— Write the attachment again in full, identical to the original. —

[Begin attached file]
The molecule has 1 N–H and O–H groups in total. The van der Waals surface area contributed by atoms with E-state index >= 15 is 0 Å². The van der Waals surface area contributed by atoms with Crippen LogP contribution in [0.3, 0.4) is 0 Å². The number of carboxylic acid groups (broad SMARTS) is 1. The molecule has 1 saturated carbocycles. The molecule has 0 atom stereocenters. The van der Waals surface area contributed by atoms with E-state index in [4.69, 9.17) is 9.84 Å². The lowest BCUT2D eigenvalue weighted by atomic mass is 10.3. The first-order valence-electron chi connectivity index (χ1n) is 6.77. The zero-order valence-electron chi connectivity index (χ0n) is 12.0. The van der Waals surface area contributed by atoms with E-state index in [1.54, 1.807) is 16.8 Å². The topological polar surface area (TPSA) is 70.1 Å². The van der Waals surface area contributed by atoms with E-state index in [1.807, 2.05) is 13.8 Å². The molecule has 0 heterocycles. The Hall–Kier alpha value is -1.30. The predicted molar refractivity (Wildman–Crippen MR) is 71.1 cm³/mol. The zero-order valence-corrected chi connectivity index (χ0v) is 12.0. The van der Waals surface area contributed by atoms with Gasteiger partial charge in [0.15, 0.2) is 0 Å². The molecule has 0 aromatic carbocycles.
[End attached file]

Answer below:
The molecule has 1 N–H and O–H groups in total. The van der Waals surface area contributed by atoms with E-state index >= 15 is 0 Å². The van der Waals surface area contributed by atoms with Crippen LogP contribution in [0.3, 0.4) is 0 Å². The number of carboxylic acid groups (broad SMARTS) is 1. The molecule has 1 saturated carbocycles. The molecule has 0 atom stereocenters. The van der Waals surface area contributed by atoms with E-state index in [4.69, 9.17) is 9.84 Å². The lowest BCUT2D eigenvalue weighted by atomic mass is 10.3. The first-order valence-electron chi connectivity index (χ1n) is 6.77. The zero-order valence-electron chi connectivity index (χ0n) is 12.0. The van der Waals surface area contributed by atoms with E-state index in [1.54, 1.807) is 16.8 Å². The topological polar surface area (TPSA) is 70.1 Å². The van der Waals surface area contributed by atoms with E-state index in [1.807, 2.05) is 13.8 Å². The molecule has 0 heterocycles. The Hall–Kier alpha value is -1.30. The predicted molar refractivity (Wildman–Crippen MR) is 71.1 cm³/mol. The zero-order valence-corrected chi connectivity index (χ0v) is 12.0. The van der Waals surface area contributed by atoms with Gasteiger partial charge in [0.15, 0.2) is 0 Å². The molecule has 0 aromatic carbocycles.